Linebacker Zach Cunningham left Vanderbilt with quite a legacy. The three-year starter put together one of the most productive careers ever. He registered 256 total tackles and 36 tackles for loss and pitched in six sacks, to boot.
His play in arguably the country’s toughest conference was noticed nationally, and he was recognized on many levels. Check out some of the honors he received, courtesy of VUCommodores.com:
• 2015 First Team All-America (FWAA, AP, AFCA, Walter Camp, ESPN, USA Today, SI.com & more)
• 2016 Butkus Award Finalist
• 2016 Chuck Bednarik Award Semifinalist
• 2015-16 Coaches’ First Team All-SEC
• 2015-16 Associated Press First Team All-SEC
• 2016 Midseason All-America (SI.com, FOXSports.com, Sporting News, CBSSports.com)
• 2015 Phil Steele Third Team All-American
• 2015 Phil Steele First Team All-SEC
• 2015 ESPN.com First Team All-SEC
Cunningham possesses very good measurables. He is 6’3″, 234 pounds, has very long arms at 34 3/8 inches, and boy, does he use those meat hooks well.
Cunningham plays the run really well. He reads his keys quickly, gets downhill, and leads with his hands at the point of attack (POA). This is where his long arms give him the advantage. He is able to get his hands into position first, giving him the ability to stack and shed quite easily.
Against outside runs he moves very well laterally, sifts through traffic with ease, almost ‘slithering’ through the linemen climbing to the next level. Somehow, he contorts his body in ways to continue to leverage the ball, all while avoiding blocks. Then he uses his long arms to wrap up the ball carrier.
Cunningham can be relied upon to cover most tight ends and running backs. He shows good mental processing of route combinations. Teams tried to attack him several times on hitch/wheel concepts, but Cunningham shut the play down by closing the cushion and using the boundary as leverage.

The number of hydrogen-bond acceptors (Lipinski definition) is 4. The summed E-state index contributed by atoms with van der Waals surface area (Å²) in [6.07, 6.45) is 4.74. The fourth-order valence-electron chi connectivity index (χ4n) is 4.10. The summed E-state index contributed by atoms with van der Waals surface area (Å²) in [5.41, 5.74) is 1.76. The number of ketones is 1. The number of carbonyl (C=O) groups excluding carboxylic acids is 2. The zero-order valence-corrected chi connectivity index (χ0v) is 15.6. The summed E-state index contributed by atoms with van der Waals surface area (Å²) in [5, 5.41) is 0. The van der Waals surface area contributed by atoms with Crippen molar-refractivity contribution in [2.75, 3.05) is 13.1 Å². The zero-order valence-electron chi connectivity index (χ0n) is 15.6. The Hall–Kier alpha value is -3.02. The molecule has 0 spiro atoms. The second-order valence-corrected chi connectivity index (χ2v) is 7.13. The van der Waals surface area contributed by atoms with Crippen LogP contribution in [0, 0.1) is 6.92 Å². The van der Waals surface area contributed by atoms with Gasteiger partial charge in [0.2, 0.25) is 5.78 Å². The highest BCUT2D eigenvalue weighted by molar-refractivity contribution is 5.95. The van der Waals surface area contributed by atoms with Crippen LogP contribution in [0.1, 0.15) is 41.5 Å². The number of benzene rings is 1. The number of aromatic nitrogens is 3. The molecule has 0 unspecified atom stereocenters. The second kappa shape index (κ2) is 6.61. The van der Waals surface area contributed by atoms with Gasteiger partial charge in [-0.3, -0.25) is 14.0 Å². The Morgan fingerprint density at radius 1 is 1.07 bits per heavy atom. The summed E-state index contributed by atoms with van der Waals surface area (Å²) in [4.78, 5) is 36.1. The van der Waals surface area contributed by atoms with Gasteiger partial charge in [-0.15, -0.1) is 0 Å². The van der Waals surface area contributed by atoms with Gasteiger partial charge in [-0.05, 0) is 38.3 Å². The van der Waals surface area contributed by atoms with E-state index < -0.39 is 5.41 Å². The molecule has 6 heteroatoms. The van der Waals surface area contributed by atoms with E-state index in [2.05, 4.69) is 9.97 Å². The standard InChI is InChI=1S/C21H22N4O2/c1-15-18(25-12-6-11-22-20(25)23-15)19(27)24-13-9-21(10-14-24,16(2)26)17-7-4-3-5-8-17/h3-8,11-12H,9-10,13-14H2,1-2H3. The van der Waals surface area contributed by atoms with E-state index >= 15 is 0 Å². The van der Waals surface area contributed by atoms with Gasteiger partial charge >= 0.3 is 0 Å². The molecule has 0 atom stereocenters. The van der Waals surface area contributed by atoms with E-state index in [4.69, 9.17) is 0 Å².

He always seems to be around the ball, causing six fumbles, recovering seven, and deflecting six passes in his career. Any time he rushes the quarterback he is looking to strip him, and any time he chases a running back he is ripping at the ball, which will be loved by coaches at the next level.
A couple weaknesses of his game are his play strength and tackling technique. His frame still has plenty of room to gain a few pounds of muscle. At times, he can get outmuscled, especially if he doesn’t flash the pop with his hands to jolt linemen. He can lose leverage and ground at times at the POA, due to average lower body strength, which makes it difficult for him to anchor.
Although his tackling is rather good, overall, there are times when he is in pursuit and his tackling is high. He has a tendency to arm tackle in the shoulder region, then leave his feet and swing his weight to bring the offensive player down. This tackling technique leads to broken tackles by backs with good balance.
Overall, Cunningham is a very good player who put together an amazing college career, and I expect him to build upon his reputation at the next level.
Cover 1 grade: 78.788-2nd round
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